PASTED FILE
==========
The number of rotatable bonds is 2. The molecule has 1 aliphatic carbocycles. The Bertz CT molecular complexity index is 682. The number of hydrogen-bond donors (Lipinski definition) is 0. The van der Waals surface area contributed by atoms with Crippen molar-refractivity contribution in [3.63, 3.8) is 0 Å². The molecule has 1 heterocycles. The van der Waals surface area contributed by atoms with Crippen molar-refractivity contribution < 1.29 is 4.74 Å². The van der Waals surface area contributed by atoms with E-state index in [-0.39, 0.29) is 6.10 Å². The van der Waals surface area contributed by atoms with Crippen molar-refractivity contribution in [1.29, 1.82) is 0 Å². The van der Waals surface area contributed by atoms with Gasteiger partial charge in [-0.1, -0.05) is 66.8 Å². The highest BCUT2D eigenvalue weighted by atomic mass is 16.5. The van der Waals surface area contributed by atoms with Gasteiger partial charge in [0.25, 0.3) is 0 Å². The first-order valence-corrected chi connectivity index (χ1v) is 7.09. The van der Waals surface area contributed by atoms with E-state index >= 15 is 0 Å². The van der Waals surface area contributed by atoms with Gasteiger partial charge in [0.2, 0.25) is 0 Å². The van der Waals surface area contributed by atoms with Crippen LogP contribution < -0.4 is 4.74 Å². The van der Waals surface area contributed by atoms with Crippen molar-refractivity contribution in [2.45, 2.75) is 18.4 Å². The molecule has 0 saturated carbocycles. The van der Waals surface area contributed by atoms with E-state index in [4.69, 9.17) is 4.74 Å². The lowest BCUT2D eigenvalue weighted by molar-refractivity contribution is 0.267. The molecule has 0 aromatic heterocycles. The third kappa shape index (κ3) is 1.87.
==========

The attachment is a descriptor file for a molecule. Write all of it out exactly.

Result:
The number of rotatable bonds is 2. The molecule has 1 aliphatic carbocycles. The Bertz CT molecular complexity index is 682. The number of hydrogen-bond donors (Lipinski definition) is 0. The van der Waals surface area contributed by atoms with Crippen molar-refractivity contribution in [3.63, 3.8) is 0 Å². The molecule has 1 heterocycles. The van der Waals surface area contributed by atoms with Crippen molar-refractivity contribution < 1.29 is 4.74 Å². The van der Waals surface area contributed by atoms with E-state index in [-0.39, 0.29) is 6.10 Å². The van der Waals surface area contributed by atoms with Crippen molar-refractivity contribution in [1.29, 1.82) is 0 Å². The van der Waals surface area contributed by atoms with Gasteiger partial charge in [-0.1, -0.05) is 66.8 Å². The highest BCUT2D eigenvalue weighted by atomic mass is 16.5. The van der Waals surface area contributed by atoms with Gasteiger partial charge in [0.25, 0.3) is 0 Å². The first-order valence-corrected chi connectivity index (χ1v) is 7.09. The van der Waals surface area contributed by atoms with E-state index >= 15 is 0 Å². The van der Waals surface area contributed by atoms with Gasteiger partial charge in [0.2, 0.25) is 0 Å². The van der Waals surface area contributed by atoms with Crippen LogP contribution < -0.4 is 4.74 Å². The van der Waals surface area contributed by atoms with Crippen molar-refractivity contribution in [2.45, 2.75) is 18.4 Å². The molecule has 0 saturated carbocycles. The van der Waals surface area contributed by atoms with E-state index in [4.69, 9.17) is 4.74 Å². The lowest BCUT2D eigenvalue weighted by molar-refractivity contribution is 0.267. The molecule has 0 aromatic heterocycles. The third kappa shape index (κ3) is 1.87.